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digitalmars.D - DIP1000: The return of 'Extend Return Scope Semantics'

reply Dennis <dkorpel gmail.com> writes:


The `return` attribute allows you to return a scope variable.
The compiler knows that the returned value has the same lifetime 
as the argument passed to the function.
```D
// ┌───────────<──────────┐
int* identity(return int* x)  safe {
     return x;
}

void main()  safe {
     int x;
     //   ┌──────<──────┐
     int* y = identity(&x);
     static int* z; // global variable
     z = y;         // error! scope variable `y` assigned to 
non-scope `z`
}
```

What if you are not using a return value, but setting it to 
another parameter, e.g. using `ref` or `out`?

```D
//                          
┌─────────<─────────┐
void assign(ref scope int* target, return int* source)  safe {
     target = source;
}
```
The compiler knows that `source` cannot be returned since it's a 
`void` function, so it makes the first parameter, _but only the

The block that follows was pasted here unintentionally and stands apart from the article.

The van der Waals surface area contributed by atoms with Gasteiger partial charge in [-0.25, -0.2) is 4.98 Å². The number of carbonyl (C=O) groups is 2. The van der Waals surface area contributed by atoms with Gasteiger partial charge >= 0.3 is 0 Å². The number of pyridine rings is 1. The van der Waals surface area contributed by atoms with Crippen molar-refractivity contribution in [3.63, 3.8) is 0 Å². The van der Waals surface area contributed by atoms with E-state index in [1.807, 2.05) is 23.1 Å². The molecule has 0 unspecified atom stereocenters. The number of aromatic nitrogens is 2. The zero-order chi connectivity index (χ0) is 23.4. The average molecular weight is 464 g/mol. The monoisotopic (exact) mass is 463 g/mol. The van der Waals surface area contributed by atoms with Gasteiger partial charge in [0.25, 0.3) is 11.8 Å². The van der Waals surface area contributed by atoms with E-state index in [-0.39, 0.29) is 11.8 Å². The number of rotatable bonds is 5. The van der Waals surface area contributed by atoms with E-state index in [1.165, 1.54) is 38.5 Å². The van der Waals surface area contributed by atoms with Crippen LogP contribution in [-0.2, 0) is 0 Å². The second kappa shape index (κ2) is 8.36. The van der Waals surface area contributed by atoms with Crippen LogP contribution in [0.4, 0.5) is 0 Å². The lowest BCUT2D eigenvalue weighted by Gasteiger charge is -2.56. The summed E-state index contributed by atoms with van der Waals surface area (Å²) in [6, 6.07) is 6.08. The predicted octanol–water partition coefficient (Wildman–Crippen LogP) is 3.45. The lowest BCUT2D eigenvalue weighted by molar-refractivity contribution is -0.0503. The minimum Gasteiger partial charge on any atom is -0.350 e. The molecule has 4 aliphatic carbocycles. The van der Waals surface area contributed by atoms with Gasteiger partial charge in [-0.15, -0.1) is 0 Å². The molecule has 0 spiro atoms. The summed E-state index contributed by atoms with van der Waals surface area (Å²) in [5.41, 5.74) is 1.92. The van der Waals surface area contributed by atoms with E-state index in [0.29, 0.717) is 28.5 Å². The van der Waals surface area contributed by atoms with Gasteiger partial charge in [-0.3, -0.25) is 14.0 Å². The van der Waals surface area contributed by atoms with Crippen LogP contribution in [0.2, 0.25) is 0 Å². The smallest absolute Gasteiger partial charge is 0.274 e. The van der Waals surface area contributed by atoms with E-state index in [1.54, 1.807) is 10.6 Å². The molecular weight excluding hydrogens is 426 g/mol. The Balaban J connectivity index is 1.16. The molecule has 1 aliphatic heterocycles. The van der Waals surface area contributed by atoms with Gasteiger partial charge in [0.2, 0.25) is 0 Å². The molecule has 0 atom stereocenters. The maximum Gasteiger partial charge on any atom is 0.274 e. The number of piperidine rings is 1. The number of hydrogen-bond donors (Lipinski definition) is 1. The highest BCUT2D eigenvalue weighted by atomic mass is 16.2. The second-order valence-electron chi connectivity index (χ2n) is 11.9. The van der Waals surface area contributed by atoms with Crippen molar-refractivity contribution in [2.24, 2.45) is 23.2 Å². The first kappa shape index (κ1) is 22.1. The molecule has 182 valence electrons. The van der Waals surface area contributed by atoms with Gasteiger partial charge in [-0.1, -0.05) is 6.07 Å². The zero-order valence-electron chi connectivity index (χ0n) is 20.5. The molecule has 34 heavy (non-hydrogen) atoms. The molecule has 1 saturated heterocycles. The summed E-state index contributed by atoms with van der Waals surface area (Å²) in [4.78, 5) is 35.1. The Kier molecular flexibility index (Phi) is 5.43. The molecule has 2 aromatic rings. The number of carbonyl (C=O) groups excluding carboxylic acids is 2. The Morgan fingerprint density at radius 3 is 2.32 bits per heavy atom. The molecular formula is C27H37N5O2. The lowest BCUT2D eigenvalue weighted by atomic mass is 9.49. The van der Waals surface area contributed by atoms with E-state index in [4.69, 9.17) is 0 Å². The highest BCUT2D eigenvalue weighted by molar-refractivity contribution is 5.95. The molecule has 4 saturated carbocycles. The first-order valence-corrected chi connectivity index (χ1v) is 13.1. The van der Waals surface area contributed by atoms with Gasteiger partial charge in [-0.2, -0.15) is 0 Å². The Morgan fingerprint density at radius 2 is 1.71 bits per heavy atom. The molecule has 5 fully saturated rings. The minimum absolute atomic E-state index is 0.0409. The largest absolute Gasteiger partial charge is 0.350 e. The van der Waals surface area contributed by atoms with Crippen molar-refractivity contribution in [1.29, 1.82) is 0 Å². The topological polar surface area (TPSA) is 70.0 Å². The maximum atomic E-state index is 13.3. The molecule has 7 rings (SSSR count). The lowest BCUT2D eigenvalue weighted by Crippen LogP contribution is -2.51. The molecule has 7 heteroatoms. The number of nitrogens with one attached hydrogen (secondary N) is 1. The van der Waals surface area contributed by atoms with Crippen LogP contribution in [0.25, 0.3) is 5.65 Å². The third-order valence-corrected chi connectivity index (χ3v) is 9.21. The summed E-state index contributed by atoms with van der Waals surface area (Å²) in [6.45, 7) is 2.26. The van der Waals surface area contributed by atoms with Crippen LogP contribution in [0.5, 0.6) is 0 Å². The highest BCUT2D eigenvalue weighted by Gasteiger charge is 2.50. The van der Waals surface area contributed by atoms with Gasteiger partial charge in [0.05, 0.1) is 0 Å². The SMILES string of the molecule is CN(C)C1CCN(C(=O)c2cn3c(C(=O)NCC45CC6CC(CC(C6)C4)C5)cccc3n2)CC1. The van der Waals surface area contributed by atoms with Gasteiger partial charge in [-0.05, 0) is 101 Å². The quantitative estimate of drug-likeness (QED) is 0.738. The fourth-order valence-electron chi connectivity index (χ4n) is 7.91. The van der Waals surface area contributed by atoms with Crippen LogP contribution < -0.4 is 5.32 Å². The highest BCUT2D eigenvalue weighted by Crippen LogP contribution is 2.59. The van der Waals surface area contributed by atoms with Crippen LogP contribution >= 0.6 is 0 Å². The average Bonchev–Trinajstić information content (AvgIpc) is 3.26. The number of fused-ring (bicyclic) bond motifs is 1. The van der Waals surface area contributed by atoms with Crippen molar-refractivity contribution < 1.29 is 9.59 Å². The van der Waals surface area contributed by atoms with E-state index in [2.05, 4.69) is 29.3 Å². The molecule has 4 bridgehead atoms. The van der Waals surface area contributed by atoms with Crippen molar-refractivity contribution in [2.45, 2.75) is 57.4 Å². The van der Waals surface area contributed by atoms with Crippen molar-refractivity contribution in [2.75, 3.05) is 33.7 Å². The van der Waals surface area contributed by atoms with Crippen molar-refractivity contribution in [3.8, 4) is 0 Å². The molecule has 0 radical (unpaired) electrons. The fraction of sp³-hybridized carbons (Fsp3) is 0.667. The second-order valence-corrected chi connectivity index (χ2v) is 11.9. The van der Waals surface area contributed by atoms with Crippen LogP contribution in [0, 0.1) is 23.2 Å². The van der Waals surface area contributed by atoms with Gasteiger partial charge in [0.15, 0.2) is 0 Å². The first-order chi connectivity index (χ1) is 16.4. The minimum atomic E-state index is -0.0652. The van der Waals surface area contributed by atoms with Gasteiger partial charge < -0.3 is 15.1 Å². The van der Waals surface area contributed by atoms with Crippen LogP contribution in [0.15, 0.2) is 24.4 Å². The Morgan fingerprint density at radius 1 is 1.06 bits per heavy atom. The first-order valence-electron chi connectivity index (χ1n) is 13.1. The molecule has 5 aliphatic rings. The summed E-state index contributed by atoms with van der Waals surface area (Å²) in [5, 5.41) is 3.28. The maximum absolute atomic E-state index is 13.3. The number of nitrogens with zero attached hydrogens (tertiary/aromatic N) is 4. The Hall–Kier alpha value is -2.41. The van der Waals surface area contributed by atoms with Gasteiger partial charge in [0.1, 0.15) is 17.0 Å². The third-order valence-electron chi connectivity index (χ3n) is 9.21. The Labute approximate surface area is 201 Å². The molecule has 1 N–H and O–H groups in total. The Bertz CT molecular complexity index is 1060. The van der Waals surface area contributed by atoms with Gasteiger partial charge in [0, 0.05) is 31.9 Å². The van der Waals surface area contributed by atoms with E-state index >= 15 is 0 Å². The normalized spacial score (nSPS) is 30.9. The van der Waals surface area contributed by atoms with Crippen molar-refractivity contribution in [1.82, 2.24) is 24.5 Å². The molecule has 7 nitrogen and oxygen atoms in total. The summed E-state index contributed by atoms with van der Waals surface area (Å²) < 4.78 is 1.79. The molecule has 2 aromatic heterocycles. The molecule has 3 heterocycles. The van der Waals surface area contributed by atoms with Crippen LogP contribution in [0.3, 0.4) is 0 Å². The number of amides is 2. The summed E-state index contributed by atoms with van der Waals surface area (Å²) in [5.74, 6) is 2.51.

first parameter_, the destination of the `return` parameter 
`source`.
```D
void main()  safe {
     int x;
     int* y;
     //     ┌─<─┐
     assign(y, &x); // allowed
}
```

This feature has been proposed and implemented by Walter Bright: 
[Issue 19097](https://issues.dlang.org/show_bug.cgi?id=19097), 
[fix Issue 19097 - Extend Return Scope 
Semantics](https://github.com/dlang/dmd/pull/8504).
It was merged on January 2019, but in August 2018 there was a 
discussion about it:
[Re: Is  safe still a 
work-in-progress?](https://forum.dlang.org/post/plja2k$28r0$1 digitalmars.com)

Mike Franklin:
 Why not the first `ref` parameter regardless of whether it's 
 the absolute first in the list.  Why not the last `ref` 
 parameter?  Why not all `ref` parameters?
Walter Bright:
 Good question. If this fairly restricted form solves the 
 problems, then there is no need for the more flexible form. 
 Things can always be made more flexible in the future, but 
 tightening things can be pretty disruptive. Hence, unless there 
 is an obvious and fairly strong case case for the flexibility, 
 then it should be avoided for now.